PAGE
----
The Costa Rican bean is prized among coffee connoisseurs, but it’s just one of a cornucopia of unique foods produced in the country.
When it comes to coffee, Costa Rica has a robust profile: the country ranks 124th in the world in terms of population, but is the 22nd-largest coffee exporter. Where Costa Rica excels is not in volume, however, but quality. With its hilly terrain, tropical precipitation, and acidic, volcanic soil, the country is home to a wide array of small producers — most cultivate 12 acres or less — that farm superior arabica beans. Despite this, many visitors may get no closer to Costa Rican coffee than the Chocolatería Britt café at the San José airport.
A more full-bodied experience can be had at Hacienda AltaGracia, Auberge Resorts Collection, a hotel in the foothills of the Talamanca mountain range with 50 casitas dotted among 180 densely forested acres. As part of what resort manager Koen Masschelein calls “AltaGracia 2.0,” the property has focused on connecting with local communities — particularly via food.
The day of my arrival — via the hotel’s own Cessna turboprop, which ferries guests from San José to its private runway — Masschelein and I sat in the Mercado, a small café and gift shop that serves as a meeting place for the sprawling property. We had just had an extensive coffee tasting, courtesy of Adrey “Tacho” Perez Salazar, who was busily preparing for the Costa Rican preliminaries of the World Barista Championship. Tacho poured me and my friend Jon — a Tico who now lives in New Jersey — cups of red-honey-processed Gesha coffee. However, each cup was prepared in a different way, including in a vandola, a ceramic jug with a conical top. The coffee comes from Corazón de Jesus, one of a number of local micromills.
How local? As the label says on the bags of beans for sale in Mercado, “this coffee traveled less than five miles to get to AltaGracia.” The resort is trying to shrink that number even further, Masschelein told me, and is partnering with local growers like Los Jilgueros, a cooperative in nearby Cedral, to plant trees on the grounds of AltaGracia. “Next year,” he said, “we’re going to roast our own coffee right here.”
Coffee is just part of the rich agricultural landscape that surrounds AltaGracia, which the hotel encourages visitors to interact with. The next morning, I set off in a tan 1978 Toyota Land Cruiser, bumping along a dirt track with Arno Janse van Rensburg and Liezl Odendaal, the husband-and-wife team who were until recently AltaGracia’s head chef and culinary director. We were on our way to visit (as any guest can) Marvin Arias Gonzalez, who runs Finca Capicacao, a small farm a short drive from the hotel. “Marvin was one of the first farmers we met when we came,” Odendaal told me.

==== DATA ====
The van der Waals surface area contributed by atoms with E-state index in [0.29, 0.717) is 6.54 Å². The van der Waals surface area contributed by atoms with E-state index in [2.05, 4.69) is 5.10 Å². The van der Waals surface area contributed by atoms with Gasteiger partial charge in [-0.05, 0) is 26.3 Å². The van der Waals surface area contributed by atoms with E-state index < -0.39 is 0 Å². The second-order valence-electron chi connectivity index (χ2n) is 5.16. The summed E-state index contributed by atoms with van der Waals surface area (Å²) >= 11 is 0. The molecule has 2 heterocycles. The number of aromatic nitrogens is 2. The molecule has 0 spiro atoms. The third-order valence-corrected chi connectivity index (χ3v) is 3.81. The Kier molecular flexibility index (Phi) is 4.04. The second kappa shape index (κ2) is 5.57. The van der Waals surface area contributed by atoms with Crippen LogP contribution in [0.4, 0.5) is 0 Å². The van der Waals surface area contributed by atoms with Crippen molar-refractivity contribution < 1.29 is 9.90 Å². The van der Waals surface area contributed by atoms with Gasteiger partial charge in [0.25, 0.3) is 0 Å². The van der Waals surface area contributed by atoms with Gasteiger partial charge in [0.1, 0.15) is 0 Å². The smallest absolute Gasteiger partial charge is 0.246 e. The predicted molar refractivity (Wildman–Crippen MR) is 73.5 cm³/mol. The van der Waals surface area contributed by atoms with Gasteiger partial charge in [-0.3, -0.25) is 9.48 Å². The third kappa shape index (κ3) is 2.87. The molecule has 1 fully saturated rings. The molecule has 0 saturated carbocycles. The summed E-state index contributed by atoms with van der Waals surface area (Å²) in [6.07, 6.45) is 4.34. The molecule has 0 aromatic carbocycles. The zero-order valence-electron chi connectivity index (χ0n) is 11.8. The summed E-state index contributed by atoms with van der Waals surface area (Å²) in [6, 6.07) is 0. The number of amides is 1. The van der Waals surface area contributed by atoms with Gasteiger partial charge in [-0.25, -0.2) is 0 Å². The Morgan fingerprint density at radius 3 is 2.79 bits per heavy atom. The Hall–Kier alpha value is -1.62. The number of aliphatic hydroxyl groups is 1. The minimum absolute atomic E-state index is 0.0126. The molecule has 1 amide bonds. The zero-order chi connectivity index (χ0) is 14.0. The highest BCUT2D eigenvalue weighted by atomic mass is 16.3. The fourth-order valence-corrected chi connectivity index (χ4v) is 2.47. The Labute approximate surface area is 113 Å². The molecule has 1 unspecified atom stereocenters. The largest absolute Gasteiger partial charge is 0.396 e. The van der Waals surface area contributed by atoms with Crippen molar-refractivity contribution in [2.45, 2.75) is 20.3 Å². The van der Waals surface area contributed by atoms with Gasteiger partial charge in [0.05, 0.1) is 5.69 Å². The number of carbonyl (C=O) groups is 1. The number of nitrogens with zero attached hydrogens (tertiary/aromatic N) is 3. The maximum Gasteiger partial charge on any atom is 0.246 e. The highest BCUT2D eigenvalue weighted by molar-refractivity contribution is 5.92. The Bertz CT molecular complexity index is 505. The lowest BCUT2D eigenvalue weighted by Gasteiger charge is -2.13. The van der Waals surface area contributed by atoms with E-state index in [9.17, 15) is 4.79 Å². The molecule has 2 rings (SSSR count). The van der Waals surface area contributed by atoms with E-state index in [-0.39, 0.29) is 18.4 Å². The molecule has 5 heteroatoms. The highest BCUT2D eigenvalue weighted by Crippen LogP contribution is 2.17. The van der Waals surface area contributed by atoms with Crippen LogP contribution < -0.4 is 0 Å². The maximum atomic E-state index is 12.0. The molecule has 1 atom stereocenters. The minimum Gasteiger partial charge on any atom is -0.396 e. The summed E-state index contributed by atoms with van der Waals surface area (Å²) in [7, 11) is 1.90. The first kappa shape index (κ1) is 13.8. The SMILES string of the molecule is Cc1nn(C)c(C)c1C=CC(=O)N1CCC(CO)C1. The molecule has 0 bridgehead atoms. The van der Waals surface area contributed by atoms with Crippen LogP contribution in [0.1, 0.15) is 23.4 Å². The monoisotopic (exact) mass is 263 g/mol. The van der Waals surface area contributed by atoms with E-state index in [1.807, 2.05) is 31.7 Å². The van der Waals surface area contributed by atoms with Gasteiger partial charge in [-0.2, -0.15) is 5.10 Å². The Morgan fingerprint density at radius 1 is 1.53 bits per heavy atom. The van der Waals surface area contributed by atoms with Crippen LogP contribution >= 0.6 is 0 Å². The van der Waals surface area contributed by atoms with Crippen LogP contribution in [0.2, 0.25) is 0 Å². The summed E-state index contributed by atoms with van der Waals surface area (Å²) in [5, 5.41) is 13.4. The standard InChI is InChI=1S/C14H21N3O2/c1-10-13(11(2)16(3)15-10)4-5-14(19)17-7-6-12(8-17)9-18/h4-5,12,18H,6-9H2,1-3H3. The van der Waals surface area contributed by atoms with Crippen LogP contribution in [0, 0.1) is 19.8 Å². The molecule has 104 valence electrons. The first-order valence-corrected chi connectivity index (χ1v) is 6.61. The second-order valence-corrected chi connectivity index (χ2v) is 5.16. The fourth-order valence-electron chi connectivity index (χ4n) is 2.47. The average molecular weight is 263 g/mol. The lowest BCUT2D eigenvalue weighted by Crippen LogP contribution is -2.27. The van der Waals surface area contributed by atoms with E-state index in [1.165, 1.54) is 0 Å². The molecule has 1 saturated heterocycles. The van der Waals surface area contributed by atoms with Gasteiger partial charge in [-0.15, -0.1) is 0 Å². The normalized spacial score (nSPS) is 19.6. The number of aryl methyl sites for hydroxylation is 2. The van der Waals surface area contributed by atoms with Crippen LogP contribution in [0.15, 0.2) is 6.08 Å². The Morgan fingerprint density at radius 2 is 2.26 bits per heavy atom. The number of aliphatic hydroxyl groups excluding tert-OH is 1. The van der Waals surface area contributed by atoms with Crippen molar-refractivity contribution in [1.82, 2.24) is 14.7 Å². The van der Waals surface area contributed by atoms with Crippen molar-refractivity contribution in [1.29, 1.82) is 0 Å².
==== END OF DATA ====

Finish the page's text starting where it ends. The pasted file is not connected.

The couple previously helmed Janse & Co., a restaurant in Cape Town. When they arrived at AltaGracia, they were told that they would have to import part of what they needed from the U.S. and Mexico, “because the produce here just isn’t good enough,” van Rensburg recalled. The couple spent months scouring the countryside for purveyors, and they estimate that AltaGracia’s food program is now about 85 to 90 percent local.
At Arias Gonzalez’s farm, the couple found everything from cacao and peppercorns to turmeric and mariola honey and the up-and-coming South American superfood sacha inchi. They’ve also found in Arias Gonzalez a dynamic entrepreneur always looking for ways to improve and diversify his production.
On top of everything, Arias Gonzalez is a born raconteur. Drink a cup of freshly made cacao with him at the new outdoor space he’s built to welcome guests (the majority of whom come via AltaGracia), or walk the winding trails of his 50-acre property, which includes a stretch of wild forest replete with howler monkeys. You’ll be treated not only to random fruits plucked from trees — jocote, pejibaye, manzana de agua — but to a stream of amusing anecdotes.
As we talked, he described a recent call from a woman in Spain looking to buy “ceremonial-grade” cacao — meaning, among other things, that he was supposed to “breathe and say thanks to nature” as he harvested it.
The next day, back in the Land Cruiser, Jon and I climbed roads lined with bounteous hydrangeas and spotted the occasional iridescent flash of a blue morpho butterfly. We sampled a range of cheeses, including the addictive palmito — a sort of Costa Rican string cheese — at Lácteos de Don Aurelio, another of the suppliers to AltaGracia.
In the hamlet of Cedral, we stopped at Los Jilgueros, where we were served coffee prepared in a chorreador, a classic Costa Rican device featuring a simple wooden stand and a fine-mesh “sock.” A few doors down, we visited the Casa de Bamboo, a local cantina that is actually the festively decorated den of a private home, where Doña Tere served us her locally famous “espíritus” — winelike drinks fermented from fruits like jaboticaba and tucuico, harvested from her own farm.
Most of these foods and flavors were new to me. Some were even new to Jon, who has lived outside of Costa Rica for decades. “I feel like I’m rediscovering my country,” he announced. Food is a direct route to memory, I thought as I sipped a homemade wine, but it can also be a thrilling pathway to discovery.
Doubles at Hacienda AltaGracia from $1,620, all-inclusive.
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